Weekly Investment View – 25 February 2018
Weekly Investment View – 04 March 2018
The bell-weather S&P500 closed 2.04% lower over the week in choppy trade, driven firstly by new Fed Chair Jerome Powell’s first semi-annual testimony to Congress being interpreted hawkishly, followed by President Trump saying he intended to impose a 25% tariff on steel and 10% on aluminium - the latter being prematurely read as the beginning of a trade war by commentators. US equities closed off the lows, however, as both technology and defensive stocks rallied. European equities closed 3.70% lower on the STOXX Europe 600 index, given that export earnings are important to this asset class. Japan’s TOPIX closed 2.96% lower, although it could have been rather worse given the further strength seen in the yen. The MSCI Asia-Pacific (ex-Japan) index fell 2.12%; within this grouping, Chinese equities as measured by the Shanghai Shenzhen CSI 300 index closed down a moderate 1.34% over the week.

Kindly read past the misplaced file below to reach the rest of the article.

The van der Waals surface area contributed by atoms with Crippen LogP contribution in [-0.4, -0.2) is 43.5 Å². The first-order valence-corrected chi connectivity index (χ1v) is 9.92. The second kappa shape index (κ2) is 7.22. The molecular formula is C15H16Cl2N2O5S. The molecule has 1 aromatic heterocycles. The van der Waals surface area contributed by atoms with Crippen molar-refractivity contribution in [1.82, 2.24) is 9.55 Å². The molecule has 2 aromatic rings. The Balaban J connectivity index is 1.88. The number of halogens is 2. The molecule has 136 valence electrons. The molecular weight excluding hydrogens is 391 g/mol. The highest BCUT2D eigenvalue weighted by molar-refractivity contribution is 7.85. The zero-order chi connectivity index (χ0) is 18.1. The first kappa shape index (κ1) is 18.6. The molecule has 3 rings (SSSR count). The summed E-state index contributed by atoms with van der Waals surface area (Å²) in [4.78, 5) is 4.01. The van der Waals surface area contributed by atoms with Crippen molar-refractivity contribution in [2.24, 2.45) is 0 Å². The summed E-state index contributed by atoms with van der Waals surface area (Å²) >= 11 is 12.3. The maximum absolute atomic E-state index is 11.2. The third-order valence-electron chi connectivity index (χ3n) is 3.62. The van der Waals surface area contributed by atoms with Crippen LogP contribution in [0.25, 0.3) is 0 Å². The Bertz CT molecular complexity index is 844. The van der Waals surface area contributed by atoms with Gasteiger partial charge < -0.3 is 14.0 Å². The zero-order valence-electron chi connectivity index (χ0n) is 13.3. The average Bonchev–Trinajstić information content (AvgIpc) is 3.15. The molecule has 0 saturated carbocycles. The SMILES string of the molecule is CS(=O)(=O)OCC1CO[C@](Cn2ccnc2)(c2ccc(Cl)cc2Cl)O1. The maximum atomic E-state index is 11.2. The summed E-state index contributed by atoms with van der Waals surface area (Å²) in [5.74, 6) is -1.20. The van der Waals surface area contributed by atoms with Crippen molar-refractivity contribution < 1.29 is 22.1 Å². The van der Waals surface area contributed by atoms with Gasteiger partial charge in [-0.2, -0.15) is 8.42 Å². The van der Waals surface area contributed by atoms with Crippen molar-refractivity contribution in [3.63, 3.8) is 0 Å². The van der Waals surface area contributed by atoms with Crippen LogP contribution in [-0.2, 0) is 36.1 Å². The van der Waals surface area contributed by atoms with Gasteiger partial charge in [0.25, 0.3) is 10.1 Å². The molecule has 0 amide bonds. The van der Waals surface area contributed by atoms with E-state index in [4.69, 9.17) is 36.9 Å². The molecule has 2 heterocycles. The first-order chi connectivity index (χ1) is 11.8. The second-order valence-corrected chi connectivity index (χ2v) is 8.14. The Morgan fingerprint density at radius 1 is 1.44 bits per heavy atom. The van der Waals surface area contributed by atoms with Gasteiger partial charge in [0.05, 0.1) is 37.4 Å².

“We still expect the economic cycle to be elongated - despite some US protectionism”